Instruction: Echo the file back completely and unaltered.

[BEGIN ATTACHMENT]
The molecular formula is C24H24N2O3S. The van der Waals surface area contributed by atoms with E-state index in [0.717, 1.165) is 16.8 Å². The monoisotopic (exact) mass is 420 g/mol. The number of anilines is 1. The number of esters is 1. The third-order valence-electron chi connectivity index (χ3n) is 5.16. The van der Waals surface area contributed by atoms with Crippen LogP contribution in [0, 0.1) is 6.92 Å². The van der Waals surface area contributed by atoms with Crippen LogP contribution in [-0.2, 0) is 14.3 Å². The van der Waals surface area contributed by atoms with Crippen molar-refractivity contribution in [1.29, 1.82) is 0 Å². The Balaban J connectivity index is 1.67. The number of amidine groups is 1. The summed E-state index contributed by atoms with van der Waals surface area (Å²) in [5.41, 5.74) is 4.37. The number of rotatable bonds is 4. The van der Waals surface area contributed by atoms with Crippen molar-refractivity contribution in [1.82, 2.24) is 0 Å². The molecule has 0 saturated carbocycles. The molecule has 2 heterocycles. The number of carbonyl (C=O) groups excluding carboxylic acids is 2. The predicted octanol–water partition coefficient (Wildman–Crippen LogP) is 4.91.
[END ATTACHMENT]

The molecular formula is C24H24N2O3S. The van der Waals surface area contributed by atoms with E-state index in [0.717, 1.165) is 16.8 Å². The monoisotopic (exact) mass is 420 g/mol. The number of anilines is 1. The number of esters is 1. The third-order valence-electron chi connectivity index (χ3n) is 5.16. The van der Waals surface area contributed by atoms with Crippen LogP contribution in [0, 0.1) is 6.92 Å². The van der Waals surface area contributed by atoms with Crippen LogP contribution in [-0.2, 0) is 14.3 Å². The van der Waals surface area contributed by atoms with Crippen molar-refractivity contribution in [1.29, 1.82) is 0 Å². The Balaban J connectivity index is 1.67. The number of amidine groups is 1. The summed E-state index contributed by atoms with van der Waals surface area (Å²) in [5.41, 5.74) is 4.37. The number of rotatable bonds is 4. The van der Waals surface area contributed by atoms with Crippen molar-refractivity contribution in [1.82, 2.24) is 0 Å². The molecule has 0 saturated carbocycles. The molecule has 2 heterocycles. The number of carbonyl (C=O) groups excluding carboxylic acids is 2. The predicted octanol–water partition coefficient (Wildman–Crippen LogP) is 4.91.